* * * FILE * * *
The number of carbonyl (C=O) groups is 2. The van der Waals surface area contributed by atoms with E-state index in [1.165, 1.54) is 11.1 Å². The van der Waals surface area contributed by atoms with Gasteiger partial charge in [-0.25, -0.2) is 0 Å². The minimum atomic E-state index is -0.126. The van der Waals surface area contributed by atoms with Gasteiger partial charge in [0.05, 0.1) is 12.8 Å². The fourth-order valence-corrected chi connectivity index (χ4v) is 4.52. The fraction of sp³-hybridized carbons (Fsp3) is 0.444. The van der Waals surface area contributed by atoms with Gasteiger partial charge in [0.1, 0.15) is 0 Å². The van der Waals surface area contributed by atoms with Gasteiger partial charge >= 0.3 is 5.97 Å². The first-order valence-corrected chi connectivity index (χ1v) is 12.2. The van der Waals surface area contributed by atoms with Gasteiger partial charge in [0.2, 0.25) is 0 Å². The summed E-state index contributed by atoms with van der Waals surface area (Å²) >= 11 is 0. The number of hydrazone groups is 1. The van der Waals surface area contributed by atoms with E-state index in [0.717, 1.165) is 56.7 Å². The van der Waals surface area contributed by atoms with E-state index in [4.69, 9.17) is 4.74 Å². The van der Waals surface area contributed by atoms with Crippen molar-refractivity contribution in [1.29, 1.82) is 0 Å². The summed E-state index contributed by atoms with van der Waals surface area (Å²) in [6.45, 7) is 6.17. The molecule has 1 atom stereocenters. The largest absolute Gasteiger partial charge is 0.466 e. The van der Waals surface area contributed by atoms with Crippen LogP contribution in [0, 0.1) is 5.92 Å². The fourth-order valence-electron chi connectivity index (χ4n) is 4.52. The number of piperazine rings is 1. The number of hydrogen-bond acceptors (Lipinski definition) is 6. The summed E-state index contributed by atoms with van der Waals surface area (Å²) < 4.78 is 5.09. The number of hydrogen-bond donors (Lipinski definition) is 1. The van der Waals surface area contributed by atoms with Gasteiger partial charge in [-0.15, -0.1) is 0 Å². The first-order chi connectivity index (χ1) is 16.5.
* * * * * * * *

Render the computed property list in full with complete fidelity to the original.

The number of carbonyl (C=O) groups is 2. The van der Waals surface area contributed by atoms with E-state index in [1.165, 1.54) is 11.1 Å². The van der Waals surface area contributed by atoms with Gasteiger partial charge in [-0.25, -0.2) is 0 Å². The minimum atomic E-state index is -0.126. The van der Waals surface area contributed by atoms with Gasteiger partial charge in [0.05, 0.1) is 12.8 Å². The fourth-order valence-corrected chi connectivity index (χ4v) is 4.52. The fraction of sp³-hybridized carbons (Fsp3) is 0.444. The van der Waals surface area contributed by atoms with Gasteiger partial charge in [0.1, 0.15) is 0 Å². The van der Waals surface area contributed by atoms with Gasteiger partial charge >= 0.3 is 5.97 Å². The first-order valence-corrected chi connectivity index (χ1v) is 12.2. The van der Waals surface area contributed by atoms with Gasteiger partial charge in [0.2, 0.25) is 0 Å². The summed E-state index contributed by atoms with van der Waals surface area (Å²) >= 11 is 0. The number of hydrazone groups is 1. The van der Waals surface area contributed by atoms with E-state index in [0.717, 1.165) is 56.7 Å². The van der Waals surface area contributed by atoms with E-state index in [4.69, 9.17) is 4.74 Å². The van der Waals surface area contributed by atoms with Crippen molar-refractivity contribution in [1.29, 1.82) is 0 Å². The summed E-state index contributed by atoms with van der Waals surface area (Å²) in [6.45, 7) is 6.17. The molecule has 1 atom stereocenters. The largest absolute Gasteiger partial charge is 0.466 e. The van der Waals surface area contributed by atoms with Crippen LogP contribution in [0, 0.1) is 5.92 Å². The fourth-order valence-electron chi connectivity index (χ4n) is 4.52. The number of piperazine rings is 1. The number of hydrogen-bond acceptors (Lipinski definition) is 6. The summed E-state index contributed by atoms with van der Waals surface area (Å²) < 4.78 is 5.09. The number of hydrogen-bond donors (Lipinski definition) is 1. The van der Waals surface area contributed by atoms with Gasteiger partial charge in [-0.15, -0.1) is 0 Å². The first-order chi connectivity index (χ1) is 16.5.